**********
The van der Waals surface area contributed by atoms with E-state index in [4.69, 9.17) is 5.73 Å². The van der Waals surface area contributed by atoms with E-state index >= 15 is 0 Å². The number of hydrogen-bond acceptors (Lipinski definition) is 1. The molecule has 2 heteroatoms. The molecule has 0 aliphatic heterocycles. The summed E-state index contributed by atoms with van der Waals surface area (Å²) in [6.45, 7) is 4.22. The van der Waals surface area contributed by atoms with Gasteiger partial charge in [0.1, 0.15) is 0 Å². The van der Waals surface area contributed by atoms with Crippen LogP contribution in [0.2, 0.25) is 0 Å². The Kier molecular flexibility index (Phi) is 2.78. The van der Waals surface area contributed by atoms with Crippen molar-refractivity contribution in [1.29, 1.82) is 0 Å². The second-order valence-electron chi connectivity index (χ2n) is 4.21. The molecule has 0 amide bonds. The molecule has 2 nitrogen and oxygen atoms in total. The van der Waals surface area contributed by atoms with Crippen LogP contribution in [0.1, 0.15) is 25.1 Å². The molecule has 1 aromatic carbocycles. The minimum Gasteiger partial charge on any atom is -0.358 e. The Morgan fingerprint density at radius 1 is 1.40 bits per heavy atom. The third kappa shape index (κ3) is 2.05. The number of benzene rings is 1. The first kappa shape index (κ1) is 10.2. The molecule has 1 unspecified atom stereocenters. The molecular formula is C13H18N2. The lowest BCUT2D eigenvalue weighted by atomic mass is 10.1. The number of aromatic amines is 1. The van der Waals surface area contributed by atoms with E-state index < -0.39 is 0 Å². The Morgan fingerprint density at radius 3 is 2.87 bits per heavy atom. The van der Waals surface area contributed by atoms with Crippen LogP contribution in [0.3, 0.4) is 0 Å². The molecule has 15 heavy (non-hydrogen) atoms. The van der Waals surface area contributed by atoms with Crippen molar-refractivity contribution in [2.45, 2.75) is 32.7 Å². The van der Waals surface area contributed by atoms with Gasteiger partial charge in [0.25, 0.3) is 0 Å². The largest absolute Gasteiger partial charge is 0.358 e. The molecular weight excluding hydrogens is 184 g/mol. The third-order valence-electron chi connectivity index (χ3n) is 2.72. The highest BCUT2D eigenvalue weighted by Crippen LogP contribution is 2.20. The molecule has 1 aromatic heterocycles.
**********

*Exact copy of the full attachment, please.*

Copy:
The van der Waals surface area contributed by atoms with E-state index in [4.69, 9.17) is 5.73 Å². The van der Waals surface area contributed by atoms with E-state index >= 15 is 0 Å². The number of hydrogen-bond acceptors (Lipinski definition) is 1. The molecule has 2 heteroatoms. The molecule has 0 aliphatic heterocycles. The summed E-state index contributed by atoms with van der Waals surface area (Å²) in [6.45, 7) is 4.22. The van der Waals surface area contributed by atoms with Gasteiger partial charge in [0.1, 0.15) is 0 Å². The van der Waals surface area contributed by atoms with Crippen LogP contribution in [0.2, 0.25) is 0 Å². The Kier molecular flexibility index (Phi) is 2.78. The van der Waals surface area contributed by atoms with Crippen molar-refractivity contribution in [1.29, 1.82) is 0 Å². The second-order valence-electron chi connectivity index (χ2n) is 4.21. The molecule has 0 amide bonds. The molecule has 2 nitrogen and oxygen atoms in total. The van der Waals surface area contributed by atoms with Crippen LogP contribution in [0.1, 0.15) is 25.1 Å². The molecule has 1 aromatic carbocycles. The minimum Gasteiger partial charge on any atom is -0.358 e. The Morgan fingerprint density at radius 1 is 1.40 bits per heavy atom. The third kappa shape index (κ3) is 2.05. The number of benzene rings is 1. The first kappa shape index (κ1) is 10.2. The molecule has 1 unspecified atom stereocenters. The molecular formula is C13H18N2. The lowest BCUT2D eigenvalue weighted by atomic mass is 10.1. The number of aromatic amines is 1. The van der Waals surface area contributed by atoms with E-state index < -0.39 is 0 Å². The Morgan fingerprint density at radius 3 is 2.87 bits per heavy atom. The van der Waals surface area contributed by atoms with Crippen LogP contribution in [0.3, 0.4) is 0 Å². The molecule has 15 heavy (non-hydrogen) atoms. The van der Waals surface area contributed by atoms with Crippen molar-refractivity contribution in [2.45, 2.75) is 32.7 Å². The van der Waals surface area contributed by atoms with Gasteiger partial charge in [0.25, 0.3) is 0 Å². The largest absolute Gasteiger partial charge is 0.358 e. The molecular weight excluding hydrogens is 184 g/mol. The third-order valence-electron chi connectivity index (χ3n) is 2.72. The highest BCUT2D eigenvalue weighted by Crippen LogP contribution is 2.20. The molecule has 1 aromatic heterocycles.